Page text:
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Finding points of intersection algebraically between 2 trig functions

  1. Jul 15, 2014 #1
    So I have several problems that ask me to find all points of intersection algebraically, but I haven't been able to make much headway on most of them.


    The first problem
    1. The problem statement, all variables and given/known data
    Find all the points of intersection algebraically of the graphs of .... on the interval [0, 4π]

    2. Relevant equations
    f(x) = sinx + 1
    g(x) = cosx

    3. The attempt at a solution

    -Attempt #1:
    sinx + 1 = cosx
    sinx + 1 - cosx = 0
    sinx - cosx = -1

    Deadend

    -Attempt #2:
    sinx + 1 = cosx
    sinx / cosx + 1 / cosx = cosx / cosx
    tanx + secx = 1
    sinx/cosx + 1/cosx = 1

    Deadend

    -Attempt #3:
    sinx + 1 = cosx
    sinx^2 + 1 = cosx^2
    sinx^2 + 1 = 1 - sinx^2
    2sinx^2 + 1 = 1
    2sinx^2 = 0

    ... I think I'm really close to the answer here, but I'm not sure where to go now.


    The second problem
    1. The problem statement, all variables and given/known data
    Find all the points of intersection algebraically of the graphs of .... on the interval [0, 4π]

    2. Relevant equations
    f(x) = tanx
    g(x) = sinx

    3. The attempt at a solution

    sinx = tanx
    sinx = sinx / cosx
    sinx * cosx - sinx = 0
    sinx (cosx - 1) = 0

    sinx = 0
    cosx = 1

    y = 0
    x = 1
    (1,0)

    It's (1,0) at [0, 2π, 4π], but apparently [π, 3π] are also points of intersection, even though the cosine value at [π, 3π] are -1. Could somebody explain that please? (I've pretty much already solved it)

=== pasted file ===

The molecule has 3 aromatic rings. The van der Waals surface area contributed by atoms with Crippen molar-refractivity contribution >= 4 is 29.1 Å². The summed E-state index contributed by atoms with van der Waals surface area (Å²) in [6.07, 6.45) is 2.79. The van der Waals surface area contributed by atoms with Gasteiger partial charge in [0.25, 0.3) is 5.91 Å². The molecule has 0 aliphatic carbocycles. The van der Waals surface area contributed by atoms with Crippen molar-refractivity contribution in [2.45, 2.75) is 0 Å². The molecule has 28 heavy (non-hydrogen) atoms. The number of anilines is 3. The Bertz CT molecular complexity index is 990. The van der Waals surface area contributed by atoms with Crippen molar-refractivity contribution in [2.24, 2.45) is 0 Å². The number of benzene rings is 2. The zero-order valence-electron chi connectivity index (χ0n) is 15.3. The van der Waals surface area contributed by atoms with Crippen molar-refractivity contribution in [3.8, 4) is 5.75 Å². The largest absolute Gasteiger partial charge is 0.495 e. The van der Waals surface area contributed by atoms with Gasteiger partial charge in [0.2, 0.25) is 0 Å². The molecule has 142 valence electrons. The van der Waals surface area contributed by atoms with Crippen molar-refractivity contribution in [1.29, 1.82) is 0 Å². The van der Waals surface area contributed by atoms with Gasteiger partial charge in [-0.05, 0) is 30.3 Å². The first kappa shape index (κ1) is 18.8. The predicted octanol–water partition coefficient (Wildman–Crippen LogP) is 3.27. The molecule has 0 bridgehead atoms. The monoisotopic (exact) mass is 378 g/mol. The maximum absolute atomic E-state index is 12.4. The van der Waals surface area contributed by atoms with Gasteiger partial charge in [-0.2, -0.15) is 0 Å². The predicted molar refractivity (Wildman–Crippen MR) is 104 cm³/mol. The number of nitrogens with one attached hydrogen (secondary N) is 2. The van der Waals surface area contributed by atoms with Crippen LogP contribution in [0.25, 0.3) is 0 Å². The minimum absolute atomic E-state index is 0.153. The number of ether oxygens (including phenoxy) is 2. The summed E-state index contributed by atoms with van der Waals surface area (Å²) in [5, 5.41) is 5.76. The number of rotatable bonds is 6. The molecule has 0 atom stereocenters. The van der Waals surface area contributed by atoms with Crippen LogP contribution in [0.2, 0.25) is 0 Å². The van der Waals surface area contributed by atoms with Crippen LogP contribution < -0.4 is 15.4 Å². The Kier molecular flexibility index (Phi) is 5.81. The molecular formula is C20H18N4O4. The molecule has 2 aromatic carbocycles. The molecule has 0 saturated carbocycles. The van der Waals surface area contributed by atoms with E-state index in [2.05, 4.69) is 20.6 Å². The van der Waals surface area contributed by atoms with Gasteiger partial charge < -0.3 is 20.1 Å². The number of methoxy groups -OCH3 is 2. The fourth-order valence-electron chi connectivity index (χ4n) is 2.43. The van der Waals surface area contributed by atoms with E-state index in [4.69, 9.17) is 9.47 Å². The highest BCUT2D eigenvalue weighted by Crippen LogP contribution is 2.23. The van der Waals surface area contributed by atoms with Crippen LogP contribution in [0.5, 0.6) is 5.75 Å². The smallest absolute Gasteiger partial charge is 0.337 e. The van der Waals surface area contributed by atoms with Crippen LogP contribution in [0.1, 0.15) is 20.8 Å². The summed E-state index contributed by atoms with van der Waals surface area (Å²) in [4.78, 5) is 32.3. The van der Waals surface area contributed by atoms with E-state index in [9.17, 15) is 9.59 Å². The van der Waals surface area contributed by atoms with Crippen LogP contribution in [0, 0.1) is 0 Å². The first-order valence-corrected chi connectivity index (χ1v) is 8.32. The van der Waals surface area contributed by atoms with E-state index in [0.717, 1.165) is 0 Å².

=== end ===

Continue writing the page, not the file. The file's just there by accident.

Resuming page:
The third problem
    1. The problem statement, all variables and given/known data
    Find all the points of intersection algebraically of the graphs of .... on the interval [0, 4π]

    2. Relevant equations
    f(x) = tanx
    g(x) = cotx

    3. The attempt at a solution
    Attempt #1:
    tanx = cotx
    sinx / cosx = cosx / sinx
    sinx^2 / cosx = cosx
    sinx^2 = cosx^2
    sinx^2 = -sinx^2 + 1
    2sinx^2 = 1

    And again ... I think I'm really close to the answer here, but I'm not sure where to go now.

    Any helpful advice or tips would be really appreciated! Thankyou.
     
    Last edited: Jul 15, 2014
  2. jcsd
  3. Jul 15, 2014 #2
    Question 1:
    You used the correct method to obtain the result (which is to square both sides and then substitute ##\cos^2x## for ##1-\sin^2x##), however you made a mistake when simplifying since ##(\sin x+1)^2\neq \sin^2 x+1##. To obtain the correct result you may use the following identity: ##(a+b)^2=a^2+2ab+b^2##.

    Question 2:
    ##\sin x=0\,\text{ or }\,\cos x=1## does not mean that ##y = 0, x = 1##, can you see where you made the mistake?

    Question 3:
    Let me help you again: ##2\sin^2x = 1\Rightarrow 2\sin^2x-1=0\Rightarrow\left(\sqrt{2}\sin x-1\right)\left(\sqrt{2}\sin x+1\right)=0.## Do you know how to proceed?
     
    Last edited: Jul 15, 2014
  4. Jul 15, 2014 #3
    Thanks a lot HakimPhilo, you really cleared it up for me, but I still don't understand question 2 though.